Buranelli notes that Houdini's himself has published exposures -- including fire eating in Miracle Mongers and Their Methods. Houdini's defense is that "fire eating has gone out of vogue."

The article then turns, amusingly, to the question of spouses and the domestic problems that a book collecting habit can bring.

"Most bibliophiles," he declares, "are unable to work a reconciliation between books and marriage. Some give up marriage for books, other books for marriage, and still others nourish the discordant two in their bosoms. I know a professor who gathers books in spite of his wife, as many do, and who hides the volumes he had bought under the icebox until he finds a chance to get them into his room unnoticed.

"My wife is, herself, a bibliophile. She specializes in cook books. She has gathered approximately a thousand volumes treating upon the kitchen in many languages, some very quaint. I have to do on a little of my book buying surreptitiously."

Houdini says he is currently reading Virgil ("I should like to dream of Virgil with a black lined stage and a set of mirrors"), and discusses the ancient art of conjuring. Even though Houdini's show program at this time specially states that he would not answer questions related to the miracles in the Bible (a spiritualistic trap), he does so here:

"But the greatest source of ancient magical lore is the Bible. When I want to beginnings of almost any of our devices I look into the Bible first. The theocrats of the Jews, like those of the Chaldeans, were wonderfully versed in conjuring.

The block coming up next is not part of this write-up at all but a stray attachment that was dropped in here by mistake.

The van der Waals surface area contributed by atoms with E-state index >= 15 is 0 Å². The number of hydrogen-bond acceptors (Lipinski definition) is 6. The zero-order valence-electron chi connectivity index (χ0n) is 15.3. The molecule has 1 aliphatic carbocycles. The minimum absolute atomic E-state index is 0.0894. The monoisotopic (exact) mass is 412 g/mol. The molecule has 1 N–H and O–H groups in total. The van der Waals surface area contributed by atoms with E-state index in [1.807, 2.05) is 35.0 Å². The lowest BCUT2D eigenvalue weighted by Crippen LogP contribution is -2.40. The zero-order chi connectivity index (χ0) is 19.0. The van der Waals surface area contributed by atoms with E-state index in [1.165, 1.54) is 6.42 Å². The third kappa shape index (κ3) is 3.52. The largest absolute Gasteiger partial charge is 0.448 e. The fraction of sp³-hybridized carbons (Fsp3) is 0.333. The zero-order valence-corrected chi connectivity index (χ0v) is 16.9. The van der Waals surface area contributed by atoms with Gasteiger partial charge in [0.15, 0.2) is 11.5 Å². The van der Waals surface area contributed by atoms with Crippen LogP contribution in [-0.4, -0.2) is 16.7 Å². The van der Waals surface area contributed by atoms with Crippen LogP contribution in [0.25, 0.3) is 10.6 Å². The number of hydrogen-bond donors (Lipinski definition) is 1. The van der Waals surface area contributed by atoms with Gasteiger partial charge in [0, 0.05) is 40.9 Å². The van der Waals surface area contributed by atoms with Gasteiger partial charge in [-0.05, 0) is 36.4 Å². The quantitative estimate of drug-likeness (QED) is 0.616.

"A superb trick seen in Aaron's staff that becomes a serpent. The Egyptian priests knew when pressure was exerted on the nerve centre at the base of the skull, and which was set squirming again by pressure on a nerve centre at the tail. Aaron, no doubt, learned the secret from the priests."

Houdini then introduces the reporter to Alfred Becks, his librarian, and reveals his plans for a future project (that would never be):

"He [Becks] is indexing the library for me," said Houdini. "I shall keep him with me, for no man living knows as much about the American theater as he does. He is a link with a splendid past.

"And when these tons of material are in order I shall begin a major work upon an enterprise that has kept my fancy for many years – a treatise upon literary plagiarism. In my reading I have caught numberless parallel passages, and have made notes on them. I shall compile them."

The article concludes:

All this was very scholarly, but sorcery would out. Houdini began toying with his left thumb. He pulled the thumb off the hand. Then replaced it.

Thanks to Lisa Cousin's for sharing this wonderful find. The full Bookman article can be read by AMA members at the Magic Castle's William Larsen Sr. Memorial Library.



  1. John Hinson great nephew Bess and Harry HoudiniApril 22, 2016 at 1:15 PM

    Nice pictures

  2. Wow, this a great stuff. Thank You Lisa and John!
    BTW: The interview must have taken place before April 20, 1925 because that is when Houdini's librarian, Alfred Becks, died.

  3. You can read the entire article here:

  4. David Saltman has a photo of Houdini and Becks: